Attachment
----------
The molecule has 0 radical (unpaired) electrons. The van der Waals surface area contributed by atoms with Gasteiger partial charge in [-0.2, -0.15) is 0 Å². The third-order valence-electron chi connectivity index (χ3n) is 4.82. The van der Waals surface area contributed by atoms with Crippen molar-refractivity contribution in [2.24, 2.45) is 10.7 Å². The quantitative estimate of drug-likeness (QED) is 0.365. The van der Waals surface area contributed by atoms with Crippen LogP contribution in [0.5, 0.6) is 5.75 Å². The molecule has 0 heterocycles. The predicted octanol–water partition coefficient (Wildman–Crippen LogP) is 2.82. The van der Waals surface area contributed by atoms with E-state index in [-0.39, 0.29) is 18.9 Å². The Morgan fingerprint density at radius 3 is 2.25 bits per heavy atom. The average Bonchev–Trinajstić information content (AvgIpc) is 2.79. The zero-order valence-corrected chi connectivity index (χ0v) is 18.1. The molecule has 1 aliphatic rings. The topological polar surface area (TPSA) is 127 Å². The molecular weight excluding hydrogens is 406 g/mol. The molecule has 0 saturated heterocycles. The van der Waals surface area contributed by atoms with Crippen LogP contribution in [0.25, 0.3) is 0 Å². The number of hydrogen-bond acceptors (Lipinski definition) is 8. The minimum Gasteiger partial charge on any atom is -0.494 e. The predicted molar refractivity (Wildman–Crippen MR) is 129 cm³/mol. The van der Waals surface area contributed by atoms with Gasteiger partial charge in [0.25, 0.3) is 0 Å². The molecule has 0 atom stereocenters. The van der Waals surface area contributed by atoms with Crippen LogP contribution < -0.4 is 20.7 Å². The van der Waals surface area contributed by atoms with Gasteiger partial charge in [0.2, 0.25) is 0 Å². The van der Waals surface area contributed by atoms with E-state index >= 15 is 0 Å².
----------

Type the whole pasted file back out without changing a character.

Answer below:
The molecule has 0 radical (unpaired) electrons. The van der Waals surface area contributed by atoms with Gasteiger partial charge in [-0.2, -0.15) is 0 Å². The third-order valence-electron chi connectivity index (χ3n) is 4.82. The van der Waals surface area contributed by atoms with Crippen molar-refractivity contribution in [2.24, 2.45) is 10.7 Å². The quantitative estimate of drug-likeness (QED) is 0.365. The van der Waals surface area contributed by atoms with Crippen LogP contribution in [0.5, 0.6) is 5.75 Å². The molecule has 0 heterocycles. The predicted octanol–water partition coefficient (Wildman–Crippen LogP) is 2.82. The van der Waals surface area contributed by atoms with E-state index in [-0.39, 0.29) is 18.9 Å². The Morgan fingerprint density at radius 3 is 2.25 bits per heavy atom. The average Bonchev–Trinajstić information content (AvgIpc) is 2.79. The zero-order valence-corrected chi connectivity index (χ0v) is 18.1. The molecule has 1 aliphatic rings. The topological polar surface area (TPSA) is 127 Å². The molecular weight excluding hydrogens is 406 g/mol. The molecule has 0 saturated heterocycles. The van der Waals surface area contributed by atoms with Crippen LogP contribution in [0.25, 0.3) is 0 Å². The number of hydrogen-bond acceptors (Lipinski definition) is 8. The minimum Gasteiger partial charge on any atom is -0.494 e. The predicted molar refractivity (Wildman–Crippen MR) is 129 cm³/mol. The van der Waals surface area contributed by atoms with Gasteiger partial charge in [0.25, 0.3) is 0 Å². The molecule has 0 atom stereocenters. The van der Waals surface area contributed by atoms with Crippen LogP contribution < -0.4 is 20.7 Å². The van der Waals surface area contributed by atoms with Gasteiger partial charge in [0.2, 0.25) is 0 Å². The van der Waals surface area contributed by atoms with E-state index >= 15 is 0 Å².